Level 2 Crossbar Building, Federation Square, Melbourne, VIC 3000
Scoring 70% likes on Urbanspoon, and 4.7 on Eatability (only a few reviews), this place used to be my go-to place for Chinese fine cuisine, but sadly, I think it has seen better days. The food and attitude have both changed over time and not necessarily in the right direction. There are still a few gems to be found here though... but it's not a cheap experiment to indulge in.
I do like this place and its location. It's easy to find and I like the ambience (though it might be a bit dark for some). It is well set out with different configurations for different types of groups.
Other things to do close by: Fed Square is in the middle of lots of things to do and only a short walk from Southbank and Collins Street - there's plenty to do around here.
|Crispy Barramundi with Honey Lemon Sauce|
|Greasy Wok-fried Beef Fillet with Dried Chillies|
|Spicy Chicken (Watch the dried Chillies)|
If the food is still acceptable for the kind of place purports to be, the service however, is not up to par. In the mid-2000s, this place had impeccable service credentials. The attentiveness and knowledge of the food was difficult to fault and it truly was something to be proud of. Even at their busiest, they never came across as harried. That has all changed and this place is no better (but not worse) than your average Chinese restaurant in terms of its service. This is not a bad thing IF you are an average Chinese restaurant.
I would still go to Bok Choy Tang for 'semi-important' occasions because of the veneer of luxury and the food is usually still good - but compared to what it once was? I think I still go in the hope of being surprised that the 'good ol' days' are back. If it is - one of these days - I will update this entry and I look forward to that day.
A Cultural Moment
Chinese Cuisine is varied and in this entry, I am just going to touch briefly on the diversity without going into any details. In Australia - people are most likely familiar with cuisine from the southeastern regions - Cantonese (Guangzhou), Hokkien (Fujian), and Shanghainese, and from the Szechuan (Sichuan) province. Much of the Chinese cuisine from Southeast Asia (SEA countries of Malaysia and Singapore) comes from the Cantonese and Hokkien variety because they were the dominant groups that migrated to SEA were from that region. So - what's what?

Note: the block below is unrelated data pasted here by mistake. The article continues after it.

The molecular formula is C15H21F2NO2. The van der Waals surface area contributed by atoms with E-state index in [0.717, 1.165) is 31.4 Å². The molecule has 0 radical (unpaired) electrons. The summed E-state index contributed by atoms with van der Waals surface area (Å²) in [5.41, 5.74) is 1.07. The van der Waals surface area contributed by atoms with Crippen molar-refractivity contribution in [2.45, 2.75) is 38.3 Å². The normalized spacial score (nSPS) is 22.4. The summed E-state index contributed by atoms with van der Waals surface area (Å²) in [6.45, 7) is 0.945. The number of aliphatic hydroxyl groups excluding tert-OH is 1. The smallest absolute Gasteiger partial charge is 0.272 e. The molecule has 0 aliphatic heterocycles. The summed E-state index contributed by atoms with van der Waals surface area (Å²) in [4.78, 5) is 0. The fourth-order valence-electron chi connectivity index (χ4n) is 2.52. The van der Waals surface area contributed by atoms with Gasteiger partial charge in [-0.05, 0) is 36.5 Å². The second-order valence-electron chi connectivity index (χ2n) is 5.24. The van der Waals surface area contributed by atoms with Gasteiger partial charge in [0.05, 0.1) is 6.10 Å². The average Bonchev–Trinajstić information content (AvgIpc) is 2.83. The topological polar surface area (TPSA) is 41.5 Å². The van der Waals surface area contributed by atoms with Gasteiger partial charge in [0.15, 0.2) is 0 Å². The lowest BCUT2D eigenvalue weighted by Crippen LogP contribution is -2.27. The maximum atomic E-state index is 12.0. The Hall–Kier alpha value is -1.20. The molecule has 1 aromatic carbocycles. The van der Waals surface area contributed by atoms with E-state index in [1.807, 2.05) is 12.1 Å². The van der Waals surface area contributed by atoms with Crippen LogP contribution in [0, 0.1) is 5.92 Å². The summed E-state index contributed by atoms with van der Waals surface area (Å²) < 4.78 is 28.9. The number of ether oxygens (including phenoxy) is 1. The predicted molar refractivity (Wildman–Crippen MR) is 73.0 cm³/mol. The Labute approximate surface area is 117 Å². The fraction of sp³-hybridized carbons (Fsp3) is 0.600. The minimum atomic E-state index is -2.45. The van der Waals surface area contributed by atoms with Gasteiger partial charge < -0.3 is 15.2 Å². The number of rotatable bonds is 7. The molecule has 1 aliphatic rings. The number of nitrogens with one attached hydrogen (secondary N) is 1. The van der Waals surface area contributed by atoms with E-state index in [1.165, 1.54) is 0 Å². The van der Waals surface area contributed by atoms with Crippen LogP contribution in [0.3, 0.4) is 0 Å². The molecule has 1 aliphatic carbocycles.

Cantonese style cuisine is famous for the dominant yumcha varieties in Australia, Chinese brocolli with oyster sauce, sweet and sour pork, wonton soups, roast crispy skin pork, bbq charsiu pork - you know - the restaurants with the ducks (not of the Peking variety) and chickens and roast porks hanging up the front, or the ones with fish tanks with stressed out fishies.
Hokkien style cuisine includes many types of soups, including Bak Kut Teh (meat bone tea), Popiah, Ngohiang (which some places call Autumn Rolls in Aus), and most famously - Buddha Jumps over the Wall which contains up to 30 different really expensive ingredients - the soup with the mostest (but includes shark fin :( ). Also, noodles of the Hokkien variety... haha!
Shanghainese cuisine is a mix pot of middle and inner and northern Chinese cuisine. This is understandable as it's a cosmopolitan city. However, there are a few key things people would be familiar with just as the Shanghainese Juicy Dumplings (xiaolongbao / shao long bao), and HongshaoRou (which is red braised pork) sometimes called Chairman Mao's Pork (because he used to love varieties of this). Also - my favourite Chinese dessert is part of Shanghainese cuisine - Red Bean Pancakes - I have loved this since I was allowed to eat it as a tender age of 5. The less well known Shanghainese delicacy known as Fermented Beancurd is not for the faint hearted.
Szechuan cuisine is probably my favourite because it is an adventure in spice, hot chillies and sour vinegar. Ok, so I am not a fan of burning my tongue and lips with crazy amounts of chillies that epitomises the food of this region. However, it is always so tempting and the restaurants in Melbourne (and Australia) have watered down some of their dishes (a little bit) for us wuzzies. They are famous for Kung Po Chicken (no! It's not Cantonese), Dan Dan Noodles, Spicy Hot Pots, Ma Po Beancurd.
Ok - that's a start... I haven't explored other cuisines from Longjiang (northeastern), Beijing, Hakka, Xinjiang and Yunan. There are new Yunan restaurants in Melbourne which I will review in the future.
Lastly - I am of Shanghainese lineage (from my Dad's side) and Hokkien (from my Mum's side). One of my Grandma is also Hakka - food is a big part of my life - can't you tell?